‘In your righteousness set me free’ (2)
This psalm touches many of the common ideas sprinkled throughout the psalter; the essential goodness and caring nature of the creator, the rock, the strong fortress; the psalmist seeking succour ‘out of the depths’ of harsh experience; assurance of a benign protection against inimical powers, even when we are weak and old; and finally more evidence, if such were needed, that the psalms were sung:
I will praise you with the harp for your faithfulness, my God; I will sing praise to you with the lyre, my lips will shout for joy when I sing praise to you— I whom you have delivered. (verses 21-24)
These declarations we hear often in other psalms — but not from this particular selection since verses 7 to 24 are never included in the lectionary. The full psalm also touches on all stages of life from birth (God as midwife, verse 6) to old age. (More in the page Psalm 71: Freedom>)
The old age dimension does not arise until verse 9 (‘Do not cast me off in my old age’), so is not included in the reading today. However, responses in both Psalms for all seasons and The emergent psalter are both energised by this idea.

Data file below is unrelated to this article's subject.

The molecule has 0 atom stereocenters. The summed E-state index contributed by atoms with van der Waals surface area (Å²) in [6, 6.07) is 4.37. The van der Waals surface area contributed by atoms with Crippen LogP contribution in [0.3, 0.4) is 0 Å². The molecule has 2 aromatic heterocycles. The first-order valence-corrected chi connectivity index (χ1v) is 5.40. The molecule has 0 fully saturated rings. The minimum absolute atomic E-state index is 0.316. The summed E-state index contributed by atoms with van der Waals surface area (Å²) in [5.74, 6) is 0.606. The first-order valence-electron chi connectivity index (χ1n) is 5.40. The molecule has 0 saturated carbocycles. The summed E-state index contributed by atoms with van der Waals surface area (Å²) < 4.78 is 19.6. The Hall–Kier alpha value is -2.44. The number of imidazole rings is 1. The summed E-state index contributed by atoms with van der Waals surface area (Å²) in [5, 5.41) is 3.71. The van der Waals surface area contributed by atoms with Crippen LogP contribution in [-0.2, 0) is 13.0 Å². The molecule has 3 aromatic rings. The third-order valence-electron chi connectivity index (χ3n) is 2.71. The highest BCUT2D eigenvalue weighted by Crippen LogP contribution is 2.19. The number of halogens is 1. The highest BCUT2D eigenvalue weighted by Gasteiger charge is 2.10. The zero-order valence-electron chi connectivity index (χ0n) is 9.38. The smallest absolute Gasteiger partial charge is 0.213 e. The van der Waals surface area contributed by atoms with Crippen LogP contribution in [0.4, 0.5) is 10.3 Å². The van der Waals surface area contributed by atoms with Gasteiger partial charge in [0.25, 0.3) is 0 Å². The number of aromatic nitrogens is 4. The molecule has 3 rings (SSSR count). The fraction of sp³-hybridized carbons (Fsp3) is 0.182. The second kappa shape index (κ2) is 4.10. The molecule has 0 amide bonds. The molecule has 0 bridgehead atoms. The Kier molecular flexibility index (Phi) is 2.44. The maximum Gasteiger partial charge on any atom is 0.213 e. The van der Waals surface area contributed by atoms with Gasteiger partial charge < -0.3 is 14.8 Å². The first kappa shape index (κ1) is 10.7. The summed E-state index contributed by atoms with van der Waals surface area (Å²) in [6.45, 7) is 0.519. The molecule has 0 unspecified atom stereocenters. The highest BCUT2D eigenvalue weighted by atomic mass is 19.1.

Everett specifically notes that feelings of loneliness and abandonment are commonly faced by the ageing, and wrote his refrain as a two-part round ‘to make it clear to the congregation that they weren’t singing alone.’ (p. 141)
Our male voice group has presented these verses to a home-grown TTBB arrangement based on a Slovenian…. Orthodox chant for the Beatitudes. Verse 6 provides the antiphon:
Cantors: You have sustained me since my birth
Response: My praise shall always be of you.
Note: no service or psalm at WVUC this Sunday.
Several fine early settings by composers such as Gabrielli, Buxtehude and Hassler may be discovered by searching for In te domine speravi (In Thee, O Lord, have I put my trust, verse 1). Here’s an anonymous treasure recorded by Le Poème Harmonique, a French group dedicated to presenting early music with original instruments: